With every passing day, Artificial Intelligence becomes more and more indispensable for industries across the world. Healthcare is no different, with machines and software helping healthcare providers with everything from diagnostics, to surgeries and streamlining administrative and clinical processes.
Most people might not be worried about AI taking over certain tasks in their daily lives, but healthcare often involves life and death situations, and many people may not feel comfortable when software makes the final decisions. At the moment, despite the wide array of functions AI plays in healthcare, it is often strictly to assist human operators do their tasks more efficiently.
1- Image Analysis
One area AI has proven incredibly useful is with image analysis. A radiologist’s job is to identify anomalies in medical images. Software has been extremely efficient at highlighting possible irregularities, which a radiologist then investigates further to make their prognosis. This has significantly cut down on the time required to analyse imaging results, and allows radiologists to focus their efforts on gauging the problem and the best course of action to take without the time needed to flag the possible anomalies the AI can do much more efficiently. A 2011 NYU study found that AI could locate lung nodules in CT scans on average 62% to 97%faster than radiologists. The time saved would both help the patient’s treatment, but also save the healthcare industry billions of dollars annually.
2- Dosage Error Reduction
Another difficulty AI has helped ease in healthcare is drug dosage errors. Up to a third of all preventable medical errors are a result of dosage errors, which often include educated guesswork with several variables to constantly monitor and amend accordingly. Formulas developed with AI, have been successfully used to calculate immunosuppressant drug dosages in organ transplant patients. The fact that complex algorithms can do a better job of calculating drug dosage for each patient, will help patients avoid medical errors while they undergo different treatments.
3- AI-Assisted Surgery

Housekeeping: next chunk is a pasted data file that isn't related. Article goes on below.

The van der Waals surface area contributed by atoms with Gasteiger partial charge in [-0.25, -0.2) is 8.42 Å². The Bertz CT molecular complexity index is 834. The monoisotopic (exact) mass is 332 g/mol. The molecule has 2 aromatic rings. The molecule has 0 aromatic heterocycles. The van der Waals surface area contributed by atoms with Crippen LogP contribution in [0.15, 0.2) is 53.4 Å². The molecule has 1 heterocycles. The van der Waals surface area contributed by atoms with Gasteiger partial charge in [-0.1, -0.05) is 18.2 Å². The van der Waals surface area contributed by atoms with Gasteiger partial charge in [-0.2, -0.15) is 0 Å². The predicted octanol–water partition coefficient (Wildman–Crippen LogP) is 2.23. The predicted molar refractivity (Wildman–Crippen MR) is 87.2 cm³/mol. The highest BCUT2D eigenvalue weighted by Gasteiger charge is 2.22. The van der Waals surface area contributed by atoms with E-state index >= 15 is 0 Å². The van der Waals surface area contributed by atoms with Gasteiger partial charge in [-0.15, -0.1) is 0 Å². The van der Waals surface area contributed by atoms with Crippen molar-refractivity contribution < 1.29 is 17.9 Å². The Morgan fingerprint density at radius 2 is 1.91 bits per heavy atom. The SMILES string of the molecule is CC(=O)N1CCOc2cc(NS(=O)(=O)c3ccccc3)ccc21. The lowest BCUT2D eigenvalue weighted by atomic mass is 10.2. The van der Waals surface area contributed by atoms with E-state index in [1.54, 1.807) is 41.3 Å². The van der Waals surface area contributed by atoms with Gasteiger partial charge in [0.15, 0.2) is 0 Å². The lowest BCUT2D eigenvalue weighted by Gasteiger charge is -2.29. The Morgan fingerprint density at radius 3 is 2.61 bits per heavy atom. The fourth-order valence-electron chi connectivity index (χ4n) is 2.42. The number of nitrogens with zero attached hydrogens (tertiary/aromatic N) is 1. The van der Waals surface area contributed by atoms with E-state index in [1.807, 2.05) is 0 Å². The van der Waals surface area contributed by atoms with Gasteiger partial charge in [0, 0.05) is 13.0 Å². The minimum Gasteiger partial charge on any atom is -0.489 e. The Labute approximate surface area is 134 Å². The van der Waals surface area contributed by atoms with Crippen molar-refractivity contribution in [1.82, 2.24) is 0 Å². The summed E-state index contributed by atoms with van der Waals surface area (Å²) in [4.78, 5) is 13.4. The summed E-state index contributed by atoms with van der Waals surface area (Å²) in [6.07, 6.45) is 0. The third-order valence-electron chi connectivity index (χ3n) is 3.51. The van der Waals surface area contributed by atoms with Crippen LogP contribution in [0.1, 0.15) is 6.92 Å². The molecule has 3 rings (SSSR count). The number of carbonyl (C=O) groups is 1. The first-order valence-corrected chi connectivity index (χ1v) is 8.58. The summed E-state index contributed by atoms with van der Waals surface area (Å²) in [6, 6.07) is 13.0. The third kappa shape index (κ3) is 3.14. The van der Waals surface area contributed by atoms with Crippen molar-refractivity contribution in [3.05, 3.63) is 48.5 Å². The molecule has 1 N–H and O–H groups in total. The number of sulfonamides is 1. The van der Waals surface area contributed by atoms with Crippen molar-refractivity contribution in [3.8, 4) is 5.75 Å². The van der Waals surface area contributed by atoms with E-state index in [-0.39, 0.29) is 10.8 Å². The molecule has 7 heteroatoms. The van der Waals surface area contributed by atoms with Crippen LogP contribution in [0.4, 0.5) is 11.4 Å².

Perhaps the most obvious effect AI has had on healthcare is in surgical procedures. Many surgeries have become much safer and with a much quicker recovery time thanks to robotic assistance to surgeons. Surgeries that needed large incisions in the past to allow a doctor to perform certain procedures, have been replaced with tiny incisions that can fit robotic arms controlled by the surgeon. This dramatically reduces human error during surgery and patients who undergo robot-assisted surgeries are 5 times less likely to suffer surgical complications. Robot-assisted surgeries have also cut down recovery time by as much as 21%, allowing patients to leave the hospital sooner after surgery.
Diagnosis by AI is still in its early stages, however promising results have been coming in the past few years. In 2017, an AI was compared to 21 dermatologists at Stanford University. The software was able to perform as competently as the 21 dermatologists when it came to identifying and classifying different types of skin cancer. This possibility of preliminary diagnosis by AI would help save a lot of time and money, and allow doctors to focus more on the best way to treat an ailment that can be easily flagged initially by software.
5- Virtual Nurses
It is widely known that most parts of the world suffer from qualified nurses shortages. Virtual nursing software is being used by the NHS in the UK to interact with patients, can ask them health-relate questions and based on their symptoms, direct them to the right care unit. This would free up a significant amount of nurses’ time, allowing them to focus on less mundane tasks that need a human at the helm to properly execute.
6- Administrative Solutions
More than half of nurses’ time and around a fifth of doctors’ time is spent on tasks not directly related to patient care. Writing chart notes, filling prescriptions and ordering tests can all be streamlined with AI, allowing nurses and doctors to dedicate more time caring for their patients, instead of the back-office tasks that consume a big portion of their time at work.
7- Quicker Insurance Claims
Billions of dollars a year are lost to fraudulent insurance claims. Assessing each claim needs a lot of time and might not always get it right, putting patients’ health and lives at risk. AI neural networks can think like a human brain for certain tasks, but can do so much faster. One way is by identifying true claims quicker and thus allowing patients to receive the care they need faster. It could also save the healthcare industry billions of dollars that would have otherwise gone to fraudulent claims, making sure patients that need the care the most, get it.
Clinical judgement and diagnosis by AI might still be far down the road, but AI-assisted tasks are proving more and more vital around the world. Virtual nurses, AI-assisted surgery and back-office management are all fields that healthcare providers around the world need to start investing more in. Of course, with the increase in reliance on AI in healthcare, it’s important to secure these systems from the escalating attacks of malware like WannaCry, which become more dangerous and damaging as health and AI become intertwined.